– All stakeholders need to be given a voice in the design of the program – especially students – It needs to be relevant and engaging and it needs to make a difference. In Morag’s extensive experience, she felt that the three key interconnected themes that should form the cornerstone of any program are mindset, motivation and resilience.
– There must be opportunities for practical application. The key to wellbeing is that ultimately it is not knowledge, but a practiced skill. It involves commitment to changes of being and ways of thinking. These occur over time, therefore:
– The program must be mapped across year groups, allowing students the opportunity to build on skills and continue to have more and more opportunities to practice behaviors into positive and productive habits and ways of being.
– The emphasis must be on promoting mental health – not focusing on mental ill-health, as is the case with so many wellbeing programs.
There is a movement emerging through academic literature at the moment, supporting the idea that we have got the purpose of schooling all wrong – that perhaps, rather than the unrelenting focus on results and numbers, the purpose of schooling should actually be focused on the wellbeing of the students. This is a radical perspective that I need to research in more depth, but if you just allow yourself to ponder it for a second – what would schools be like if the ultimate focus was the holisitic development of character, not just academic achievement – what would it be like to be a teacher in a school like that?
So, I’m not entering the final leg of this epic adventure. From what I’ve learned so far, here are the thoughts that are occupying my mind. I don’t have answers to any of these questions yet – they can’t be answered without collaboration – but here they are nonetheless:
– How can we successfully implement meaningful wellbeing programs in schools with the limited time and resources available?
– How can Gatekeeper training be rolled out to all staff in schools for the prevention of youth suicide?
– How can we engage the education sector more effectively with clinicians and service providers who work with young people?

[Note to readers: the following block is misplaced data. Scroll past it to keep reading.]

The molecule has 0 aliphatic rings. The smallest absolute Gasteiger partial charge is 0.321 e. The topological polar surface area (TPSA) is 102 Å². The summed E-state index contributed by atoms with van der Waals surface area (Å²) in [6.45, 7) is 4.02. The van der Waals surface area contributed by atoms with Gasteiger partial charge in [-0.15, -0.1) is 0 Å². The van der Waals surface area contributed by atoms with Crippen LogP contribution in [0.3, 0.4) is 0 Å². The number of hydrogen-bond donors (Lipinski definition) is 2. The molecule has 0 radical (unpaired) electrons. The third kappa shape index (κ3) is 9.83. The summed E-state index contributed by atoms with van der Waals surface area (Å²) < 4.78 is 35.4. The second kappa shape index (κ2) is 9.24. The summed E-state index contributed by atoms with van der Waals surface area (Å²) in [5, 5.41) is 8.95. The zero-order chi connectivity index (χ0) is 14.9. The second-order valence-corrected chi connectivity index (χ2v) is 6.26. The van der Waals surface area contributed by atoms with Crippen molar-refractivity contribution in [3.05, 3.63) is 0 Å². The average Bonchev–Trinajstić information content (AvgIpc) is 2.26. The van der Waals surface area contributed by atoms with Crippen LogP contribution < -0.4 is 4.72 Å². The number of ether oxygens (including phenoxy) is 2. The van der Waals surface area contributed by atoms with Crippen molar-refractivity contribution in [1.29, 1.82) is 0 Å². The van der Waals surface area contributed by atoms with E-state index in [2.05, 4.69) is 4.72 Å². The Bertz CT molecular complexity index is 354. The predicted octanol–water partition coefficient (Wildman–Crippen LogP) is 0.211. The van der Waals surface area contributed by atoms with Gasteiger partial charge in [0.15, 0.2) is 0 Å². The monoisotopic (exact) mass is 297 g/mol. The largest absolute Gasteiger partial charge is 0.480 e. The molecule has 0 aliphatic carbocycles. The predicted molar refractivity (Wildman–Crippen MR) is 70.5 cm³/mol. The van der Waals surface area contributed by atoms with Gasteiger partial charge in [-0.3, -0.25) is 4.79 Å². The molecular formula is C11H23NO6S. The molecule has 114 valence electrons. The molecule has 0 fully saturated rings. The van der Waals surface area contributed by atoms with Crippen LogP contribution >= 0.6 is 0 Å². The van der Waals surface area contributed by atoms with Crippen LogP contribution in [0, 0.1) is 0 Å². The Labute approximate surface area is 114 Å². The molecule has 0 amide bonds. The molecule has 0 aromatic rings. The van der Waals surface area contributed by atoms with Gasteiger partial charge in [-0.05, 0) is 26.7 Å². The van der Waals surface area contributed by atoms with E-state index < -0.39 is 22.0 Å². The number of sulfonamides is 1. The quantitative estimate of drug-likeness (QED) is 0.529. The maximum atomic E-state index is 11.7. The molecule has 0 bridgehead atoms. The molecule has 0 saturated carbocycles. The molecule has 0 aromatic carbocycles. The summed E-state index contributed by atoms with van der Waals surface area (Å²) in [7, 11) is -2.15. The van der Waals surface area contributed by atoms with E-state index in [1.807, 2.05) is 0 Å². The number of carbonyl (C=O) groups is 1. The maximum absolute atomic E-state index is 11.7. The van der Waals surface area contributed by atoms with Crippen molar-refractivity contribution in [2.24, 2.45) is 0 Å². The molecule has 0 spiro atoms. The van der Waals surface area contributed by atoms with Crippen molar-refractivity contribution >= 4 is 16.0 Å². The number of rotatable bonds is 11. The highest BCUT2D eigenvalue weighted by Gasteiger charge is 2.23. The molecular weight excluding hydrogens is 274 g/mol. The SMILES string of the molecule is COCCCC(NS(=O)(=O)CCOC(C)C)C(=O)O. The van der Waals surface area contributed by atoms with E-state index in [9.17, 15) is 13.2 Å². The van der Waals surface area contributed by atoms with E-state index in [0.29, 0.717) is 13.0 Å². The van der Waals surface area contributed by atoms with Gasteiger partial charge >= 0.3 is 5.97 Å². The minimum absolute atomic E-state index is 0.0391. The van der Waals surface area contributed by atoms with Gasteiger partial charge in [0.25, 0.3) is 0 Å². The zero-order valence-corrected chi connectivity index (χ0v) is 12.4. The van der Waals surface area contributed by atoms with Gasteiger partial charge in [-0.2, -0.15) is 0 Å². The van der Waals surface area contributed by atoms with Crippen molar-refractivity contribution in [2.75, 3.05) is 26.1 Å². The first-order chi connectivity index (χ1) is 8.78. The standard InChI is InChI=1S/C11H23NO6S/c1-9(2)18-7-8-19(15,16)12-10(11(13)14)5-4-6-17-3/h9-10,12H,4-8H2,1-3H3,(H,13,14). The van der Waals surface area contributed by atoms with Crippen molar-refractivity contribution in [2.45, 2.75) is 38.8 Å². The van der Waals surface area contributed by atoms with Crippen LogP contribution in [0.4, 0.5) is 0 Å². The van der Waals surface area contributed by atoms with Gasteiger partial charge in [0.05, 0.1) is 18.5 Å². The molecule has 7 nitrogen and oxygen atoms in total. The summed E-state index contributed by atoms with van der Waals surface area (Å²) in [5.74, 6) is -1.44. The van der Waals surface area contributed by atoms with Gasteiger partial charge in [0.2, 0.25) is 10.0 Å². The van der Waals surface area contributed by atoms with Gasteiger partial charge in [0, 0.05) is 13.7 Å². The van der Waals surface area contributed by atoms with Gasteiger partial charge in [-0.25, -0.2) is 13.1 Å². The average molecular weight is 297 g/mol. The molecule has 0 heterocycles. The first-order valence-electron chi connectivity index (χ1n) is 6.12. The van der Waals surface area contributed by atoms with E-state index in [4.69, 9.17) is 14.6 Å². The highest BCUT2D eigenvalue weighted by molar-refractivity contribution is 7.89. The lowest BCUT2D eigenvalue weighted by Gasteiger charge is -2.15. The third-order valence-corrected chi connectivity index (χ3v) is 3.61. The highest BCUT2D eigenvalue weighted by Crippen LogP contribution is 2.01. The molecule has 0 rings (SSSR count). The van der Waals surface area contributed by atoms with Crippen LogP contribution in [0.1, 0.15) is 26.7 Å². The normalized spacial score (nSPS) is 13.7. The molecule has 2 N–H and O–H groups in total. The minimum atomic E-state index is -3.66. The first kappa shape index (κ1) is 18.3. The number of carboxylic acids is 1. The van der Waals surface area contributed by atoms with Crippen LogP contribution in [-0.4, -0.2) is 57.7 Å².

– How can we make it easier for those who work with young people to access and recommend the most appropriate resources when there are so many different websites and organisations?
Wow, time flies (no pun intended). It’s now 11:10pm London time – still bright and sunny outside! 3:10pm LA time. This really is a time warp. Hopefully this blog has made some sense!
On a more personal note, I parted ways with mum and dad this morning. They jumped on board their coach, off on their big 21 day tour of Europe. Mum and I shed a few tears before they boarded. I stood outside, waving and snuffling as, what I can only describe as an ‘epiphany of gratitude’ welled deep within me. This is tricky to write about because it was an unexpected and profound experience. I finally understand the true meaning of gratitude – you might be thinking, yeah yeah, gratitude smatitude – heard it all before – and so had I – but not until I stood by the side of that coach this morning did I truly understand it. It took me 31 years, but I finally (deeply and authentically) appreciate the gift I have been given of two parents who love me so deeply and unconditionally. There are so many students I can think of back home who don’t have that gift and it’s one that I’ve never understood the value of until now. I love them both so very much and am so profoundly and deeply grateful for everything they have ever done for me in making me the person that I am today. I am truly and indescribably blessed. What a gift they are.
Back to the study tour – there’ll be more to come tomorrow following my meeting with Richard Lieberman.
Night, Donna :o)